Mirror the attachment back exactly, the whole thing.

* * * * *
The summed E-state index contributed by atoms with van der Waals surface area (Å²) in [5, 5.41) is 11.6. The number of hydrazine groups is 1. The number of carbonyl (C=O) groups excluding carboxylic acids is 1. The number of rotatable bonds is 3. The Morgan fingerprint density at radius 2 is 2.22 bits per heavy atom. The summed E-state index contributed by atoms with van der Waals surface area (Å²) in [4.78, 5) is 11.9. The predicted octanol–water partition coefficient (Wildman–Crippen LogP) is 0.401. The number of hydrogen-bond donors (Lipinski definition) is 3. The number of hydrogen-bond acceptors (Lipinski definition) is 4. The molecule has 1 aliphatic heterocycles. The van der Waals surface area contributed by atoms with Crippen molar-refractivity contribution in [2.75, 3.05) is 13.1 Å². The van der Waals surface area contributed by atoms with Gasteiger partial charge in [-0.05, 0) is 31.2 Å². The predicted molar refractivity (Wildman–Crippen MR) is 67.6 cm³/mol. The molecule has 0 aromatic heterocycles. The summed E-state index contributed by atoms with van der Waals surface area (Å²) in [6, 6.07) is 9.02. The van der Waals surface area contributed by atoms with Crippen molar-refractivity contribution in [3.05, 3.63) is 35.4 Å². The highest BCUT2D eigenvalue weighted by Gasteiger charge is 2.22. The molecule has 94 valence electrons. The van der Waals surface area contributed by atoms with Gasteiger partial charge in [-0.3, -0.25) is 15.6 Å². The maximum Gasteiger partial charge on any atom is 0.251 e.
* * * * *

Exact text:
The summed E-state index contributed by atoms with van der Waals surface area (Å²) in [5, 5.41) is 11.6. The number of hydrazine groups is 1. The number of carbonyl (C=O) groups excluding carboxylic acids is 1. The number of rotatable bonds is 3. The Morgan fingerprint density at radius 2 is 2.22 bits per heavy atom. The summed E-state index contributed by atoms with van der Waals surface area (Å²) in [4.78, 5) is 11.9. The predicted octanol–water partition coefficient (Wildman–Crippen LogP) is 0.401. The number of hydrogen-bond donors (Lipinski definition) is 3. The number of hydrogen-bond acceptors (Lipinski definition) is 4. The molecule has 1 aliphatic heterocycles. The van der Waals surface area contributed by atoms with Crippen molar-refractivity contribution in [2.75, 3.05) is 13.1 Å². The van der Waals surface area contributed by atoms with Gasteiger partial charge in [-0.05, 0) is 31.2 Å². The predicted molar refractivity (Wildman–Crippen MR) is 67.6 cm³/mol. The molecule has 0 aromatic heterocycles. The summed E-state index contributed by atoms with van der Waals surface area (Å²) in [6, 6.07) is 9.02. The van der Waals surface area contributed by atoms with Crippen molar-refractivity contribution in [3.05, 3.63) is 35.4 Å². The highest BCUT2D eigenvalue weighted by Gasteiger charge is 2.22. The molecule has 94 valence electrons. The van der Waals surface area contributed by atoms with Gasteiger partial charge in [-0.3, -0.25) is 15.6 Å². The maximum Gasteiger partial charge on any atom is 0.251 e.